It’s worth sowing a self-blanching variety of celery. All that means is that there’s no need to make trenches or bank soil up against the stems to get those lovely crisp, crunchy stalks we’re all after. By growing these fairly close together (around 9 inches or 23cm apart in a block formation ), they’ll naturally produce stems like that. 

Self-Blanching Celery Varieties

  1. Golden Self Blanching
  2. Green Utah
  3. Victoria
  4. Granada
  5. Celebrity
  6. Lorreta
  7. Blush
  8. Tango
  9. Tall Utah

Celery enjoys being sown into enriched, moist soil, which I’ll keep well-watered at all times. Celery loves super moist soil, making this a fantastic choice if you have a very wet area. They’ll also appreciate a good mulch as they get going to keep soil moisture locked in. Learn more in our complete guide to growing celery.

Garden celery. Photo credit: Yuris/Shutterstock.

Edible Flowers

Don’t forget to give your garden something to buzz about with two easy-growing, always happy power flowers: borage and nasturtium.

Borage grows quickly, and you will be amazed at how much our striped and fuzzy, buzzing friends loved the sky-blue blooms. And, as an added bonus, you can eat the flowers – they give a lovely refreshing quench to just about any summer drink! Learn more about growing beautiful borage—great for the garden and your health!

Borage can be sown directly in a sunny spot. Start by forking over the soil to fluff it up, and then just poke in the seeds. Keep seedlings watered in drier weather, but the other great joy of borage is that it is pretty self-reliant. And as it’s not an especially hungry plant, it won’t need feeding either – it even does well in less-than-perfect, slightly poor soils.

Breathtaking blue borage is beloved by bees and pollinators!

Another reliable annual flower that pollinators love is nasturtium, and again, just poke in seeds here and there. Consider a trailing variety of nasturtium to channel it out of the way or set up supports to get it up off the ground to add a beacon of sunshine color. You can eat peppery nasturtium flowers and leaves in salads and even eat the seed pods in moderation, so they are super useful flowers. See our complete guide to growing nasturtium

Swiss Chard

Chard is one of our favorite leafy greens with luscious leaves and stupendous stems. There are two sowing windows for chard.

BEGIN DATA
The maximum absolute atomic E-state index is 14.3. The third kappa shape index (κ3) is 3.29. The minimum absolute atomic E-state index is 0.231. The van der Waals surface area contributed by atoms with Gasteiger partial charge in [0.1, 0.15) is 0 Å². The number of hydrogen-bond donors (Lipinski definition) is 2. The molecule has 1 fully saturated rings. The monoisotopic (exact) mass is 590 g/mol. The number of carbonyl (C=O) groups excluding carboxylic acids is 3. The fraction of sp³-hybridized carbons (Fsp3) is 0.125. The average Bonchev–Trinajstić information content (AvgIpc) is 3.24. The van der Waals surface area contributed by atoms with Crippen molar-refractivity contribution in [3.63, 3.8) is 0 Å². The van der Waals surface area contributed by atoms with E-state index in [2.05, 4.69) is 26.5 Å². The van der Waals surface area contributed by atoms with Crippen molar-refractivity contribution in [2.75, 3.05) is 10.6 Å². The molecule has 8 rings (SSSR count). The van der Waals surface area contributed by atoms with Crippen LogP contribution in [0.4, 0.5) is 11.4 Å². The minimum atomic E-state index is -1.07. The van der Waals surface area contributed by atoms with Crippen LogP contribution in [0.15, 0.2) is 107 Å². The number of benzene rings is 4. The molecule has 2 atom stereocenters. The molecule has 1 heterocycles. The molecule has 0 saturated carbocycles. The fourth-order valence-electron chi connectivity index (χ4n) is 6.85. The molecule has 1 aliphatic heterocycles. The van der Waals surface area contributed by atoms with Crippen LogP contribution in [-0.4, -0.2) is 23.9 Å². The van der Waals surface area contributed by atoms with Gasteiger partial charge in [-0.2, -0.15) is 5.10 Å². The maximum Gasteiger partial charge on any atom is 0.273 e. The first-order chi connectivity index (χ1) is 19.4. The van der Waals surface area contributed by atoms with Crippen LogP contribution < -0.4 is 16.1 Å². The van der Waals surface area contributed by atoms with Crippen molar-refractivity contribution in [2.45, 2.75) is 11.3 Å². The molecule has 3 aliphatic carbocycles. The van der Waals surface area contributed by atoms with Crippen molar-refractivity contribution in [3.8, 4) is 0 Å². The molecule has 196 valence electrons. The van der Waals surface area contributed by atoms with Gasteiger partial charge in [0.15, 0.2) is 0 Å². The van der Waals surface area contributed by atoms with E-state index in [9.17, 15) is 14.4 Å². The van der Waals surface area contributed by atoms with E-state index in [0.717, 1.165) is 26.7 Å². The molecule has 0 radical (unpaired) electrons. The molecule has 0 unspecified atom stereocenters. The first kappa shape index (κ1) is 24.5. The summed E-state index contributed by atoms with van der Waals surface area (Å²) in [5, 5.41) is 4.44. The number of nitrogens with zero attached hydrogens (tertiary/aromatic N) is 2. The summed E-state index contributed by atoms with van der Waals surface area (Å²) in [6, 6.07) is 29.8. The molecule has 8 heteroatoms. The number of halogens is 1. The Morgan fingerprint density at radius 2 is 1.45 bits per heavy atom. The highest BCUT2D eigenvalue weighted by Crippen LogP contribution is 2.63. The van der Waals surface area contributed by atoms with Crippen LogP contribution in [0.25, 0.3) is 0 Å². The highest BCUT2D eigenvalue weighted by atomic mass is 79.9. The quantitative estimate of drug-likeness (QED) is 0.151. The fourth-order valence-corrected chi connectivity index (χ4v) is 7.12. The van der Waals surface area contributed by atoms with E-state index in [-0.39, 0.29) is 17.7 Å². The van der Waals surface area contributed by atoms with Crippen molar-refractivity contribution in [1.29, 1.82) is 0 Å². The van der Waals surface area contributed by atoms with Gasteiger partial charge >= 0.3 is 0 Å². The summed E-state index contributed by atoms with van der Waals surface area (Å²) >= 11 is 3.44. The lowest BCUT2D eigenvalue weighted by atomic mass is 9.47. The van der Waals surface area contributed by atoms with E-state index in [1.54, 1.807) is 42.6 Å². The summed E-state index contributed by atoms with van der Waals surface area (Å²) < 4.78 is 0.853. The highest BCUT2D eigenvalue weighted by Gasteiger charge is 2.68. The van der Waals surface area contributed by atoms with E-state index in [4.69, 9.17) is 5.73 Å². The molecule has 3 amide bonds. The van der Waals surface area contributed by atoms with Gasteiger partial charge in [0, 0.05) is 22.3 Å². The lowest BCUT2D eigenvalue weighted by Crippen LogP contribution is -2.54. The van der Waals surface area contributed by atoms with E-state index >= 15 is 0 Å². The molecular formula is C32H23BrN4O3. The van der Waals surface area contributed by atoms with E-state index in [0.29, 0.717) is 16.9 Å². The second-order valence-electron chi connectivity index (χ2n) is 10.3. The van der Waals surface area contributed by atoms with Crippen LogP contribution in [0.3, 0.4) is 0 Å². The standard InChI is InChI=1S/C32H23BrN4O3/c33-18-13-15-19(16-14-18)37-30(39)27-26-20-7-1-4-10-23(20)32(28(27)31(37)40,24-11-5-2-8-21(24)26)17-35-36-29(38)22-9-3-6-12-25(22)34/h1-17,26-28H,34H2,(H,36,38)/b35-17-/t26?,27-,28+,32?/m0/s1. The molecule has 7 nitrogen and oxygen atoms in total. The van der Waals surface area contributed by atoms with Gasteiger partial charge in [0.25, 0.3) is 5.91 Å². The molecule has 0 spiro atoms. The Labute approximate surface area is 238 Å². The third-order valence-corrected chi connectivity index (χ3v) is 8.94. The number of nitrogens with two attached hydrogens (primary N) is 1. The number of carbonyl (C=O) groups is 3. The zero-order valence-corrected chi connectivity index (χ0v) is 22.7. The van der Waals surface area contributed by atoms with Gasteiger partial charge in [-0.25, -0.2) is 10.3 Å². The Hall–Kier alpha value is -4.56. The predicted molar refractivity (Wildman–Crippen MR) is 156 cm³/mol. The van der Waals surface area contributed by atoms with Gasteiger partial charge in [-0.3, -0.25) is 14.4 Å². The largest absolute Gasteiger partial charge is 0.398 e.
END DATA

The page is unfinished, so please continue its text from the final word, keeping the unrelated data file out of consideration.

1. Sow in spring – now – for leaves throughout the summer and into autumn. 
  2. Then sow again in midsummer for plants that will overwinter, ready to launch into leaf production the following spring.

Like celery, a cold snap early on can risk chard bolting, so don’t be tempted to sow too early. 

As with the other vegetables, chard can be planted directly into the ground or, in colder areas, sown into pots or plugs to be planted later. Ensure the soil has been amended by compost, lightly fork over, and then sow. Drop two seeds into each position, setting each pair of seeds about 8 inches or 20cm apart. 

With chard, choose a colorful variety—one with shocks of color to its midribs and veins. These types of chard look gorgeous, particularly when backlit in the morning or evening sun – food for the soul and the body. Choose one color or a mix of colors, which you can often find sold as ‘Rainbow Mix’ or similar.

Keep chard gently watered and mulch the plants as they grow with a top-up of garden compost and perhaps some dried grass clippings to protect and gradually improve the soil. See the complete guide to growing chard.

Colorful Swiss Chard. Credit: Nancy Kennedy/Getty Images

Now is a great moment in the sowing calendar. There’s still time to sow squash-family crops, broccoli, beets and so many other vegetable garden staples. Check out April’s sowing information if you missed it, because everything featured in that video is also good to sow now!

About The Author

Benedict Vanheems

Benedict Vanheems is the author of GrowVeg and a lifelong gardener with a BSc and an RHS General Certificate in horticulture. Read More from Benedict Vanheems